15. Bricolage
    Leaf Painting

    Date November 24, 2013
  16. Brush organizer out of sushi mat
    To make the organizer, sushi mat and an elastic are needed.
    Wrap the elastic around first couple sticks.
    Secure it with several stitches.
    Then, start to weave the elastic around the sticks making small and big holders for the brushes.
    Finish them to the end and again wrap the elastic around couple of sticks and secure it.

    Date November 24, 2013
  17. Bricolage

    Date November 24, 2013
  18. Scarves holder made of a hanger and shower curtain rings
    Wrap tape around two or three times, to secure. And just make sure to feed scarves through, and not to pull them down, and the tape will stay.

    Date November 24, 2013
  19. Bricolage

    Date November 24, 2013
  20. Bricolage
    Towel bags

    Date November 24, 2013
  21. Bricolage
    Felt Xmas ornaments

    Date November 24, 2013
  22. Bricolage
    Buttons napkins

    Date November 24, 2013
  23. Bricolage
    Napkin trees

    Date November 24, 2013
  24. Bricolage
    Leaves table runner

    Date November 24, 2013
  25. Bricolage
    Gift cones

    Date November 24, 2013
  26. Bricolage
    Ribbon decoration

    Date November 24, 2013
  27. Bricolage
    Candy cones

    Date November 24, 2013
  28. Bricolage
    Candy place cards

    Date November 24, 2013
  29. Bricolage
    Can buttelflies

    Date November 24, 2013
  30. Bricolage
    Jewel stand

    Date November 24, 2013
  31. Bricolage
    Cucumber tree

    Date November 24, 2013
  32. Bricolage
    Buttons belt

    Date November 24, 2013
  33. Bricolage
    Wedding glasses

    Date November 24, 2013
  34. Bricolage
    Wheel table

    Date November 24, 2013
  35. Bricolage
    Pouf with bottles

    Date November 24, 2013
  36. Bricolage
    Easter rabbit

    Date November 24, 2013
  37. Bricolage
    Towel cans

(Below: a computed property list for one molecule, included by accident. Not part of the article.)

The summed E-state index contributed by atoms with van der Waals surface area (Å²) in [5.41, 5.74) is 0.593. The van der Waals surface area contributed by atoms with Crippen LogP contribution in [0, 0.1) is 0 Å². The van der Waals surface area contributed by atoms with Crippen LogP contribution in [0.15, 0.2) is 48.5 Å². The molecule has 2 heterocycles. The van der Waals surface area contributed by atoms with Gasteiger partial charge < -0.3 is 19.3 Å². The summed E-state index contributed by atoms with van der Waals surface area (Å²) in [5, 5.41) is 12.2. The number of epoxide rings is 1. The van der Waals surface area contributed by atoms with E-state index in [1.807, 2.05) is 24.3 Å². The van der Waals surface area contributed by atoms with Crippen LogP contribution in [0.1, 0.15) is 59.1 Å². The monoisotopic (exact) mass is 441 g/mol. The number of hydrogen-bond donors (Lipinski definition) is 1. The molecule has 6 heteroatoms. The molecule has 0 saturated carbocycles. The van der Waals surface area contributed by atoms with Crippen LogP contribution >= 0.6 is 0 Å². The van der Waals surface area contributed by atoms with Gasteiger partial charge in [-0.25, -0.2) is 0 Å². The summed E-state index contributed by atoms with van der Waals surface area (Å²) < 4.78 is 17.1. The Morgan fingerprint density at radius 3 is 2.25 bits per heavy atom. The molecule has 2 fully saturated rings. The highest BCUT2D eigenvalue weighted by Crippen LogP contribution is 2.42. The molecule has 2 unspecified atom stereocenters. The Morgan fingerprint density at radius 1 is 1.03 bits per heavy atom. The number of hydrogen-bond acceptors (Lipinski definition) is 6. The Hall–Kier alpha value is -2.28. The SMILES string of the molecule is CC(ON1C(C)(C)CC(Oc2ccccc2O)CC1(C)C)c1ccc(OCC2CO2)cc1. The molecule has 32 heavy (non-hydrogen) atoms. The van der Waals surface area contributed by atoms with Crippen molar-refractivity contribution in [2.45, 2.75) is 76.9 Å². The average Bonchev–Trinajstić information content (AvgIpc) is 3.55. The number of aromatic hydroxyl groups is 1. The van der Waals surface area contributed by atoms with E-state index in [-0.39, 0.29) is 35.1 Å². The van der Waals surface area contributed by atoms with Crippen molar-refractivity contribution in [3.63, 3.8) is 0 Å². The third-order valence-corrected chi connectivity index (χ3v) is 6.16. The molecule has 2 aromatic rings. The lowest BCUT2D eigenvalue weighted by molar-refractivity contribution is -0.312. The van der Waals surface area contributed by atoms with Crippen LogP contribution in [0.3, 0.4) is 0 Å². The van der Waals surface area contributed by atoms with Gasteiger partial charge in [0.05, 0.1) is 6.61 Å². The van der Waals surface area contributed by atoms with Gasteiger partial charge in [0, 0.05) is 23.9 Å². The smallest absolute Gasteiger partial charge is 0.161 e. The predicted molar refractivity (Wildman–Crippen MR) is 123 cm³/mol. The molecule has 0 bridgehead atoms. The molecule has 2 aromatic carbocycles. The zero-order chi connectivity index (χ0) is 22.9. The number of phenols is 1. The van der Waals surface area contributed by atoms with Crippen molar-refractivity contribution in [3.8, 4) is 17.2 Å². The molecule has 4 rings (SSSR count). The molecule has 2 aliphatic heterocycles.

Date November 24, 2013
  38. Bricolage
    Bricks planter

    Date November 24, 2013
  39. Bricolage
    Air-tight plastic bags

    Date November 24, 2013
  40. Bricolage
    Dress out of scarfs

    Date November 24, 2013
  41. Bricolage
    Towel baskets

    Date November 24, 2013
  42. Bricolage
    Earrings tree

    Date November 24, 2013
  43. Bricolage
    Fruits Xmas tree

    Date November 24, 2013
  44. Bricolage
    Candle holders with wine glasses

    Date November 24, 2013
  45. Bricolage
    Table runner

    Date November 24, 2013
  46. Bricolage
    Button cards

    Date November 24, 2013
  47. Bricolage
    Here is what you will need to make a vase or candle holder out of old bottles:
    -old glass bottles
    -nail polish remover
    -cotton strong (I used the green yarn pictured below)
    -a lighter or matches
    -a sink full of cold water
    -sand paper

    -Wrap the cotton yarn around your bottle 5-6 times, tie and cut ends.
    -slide yarn off of the bottle
    -dip in nail polish remover
    -slide the wet yarn back onto the bottle—NOTE—the bottle will be cut at whatever angle you have the yarn at, so if you are interested in doing a sideways cut just adjust your yarn
    -light on fire ****please please be careful****
    -only the wet yarn will be lit on fire and the flame is very well controlled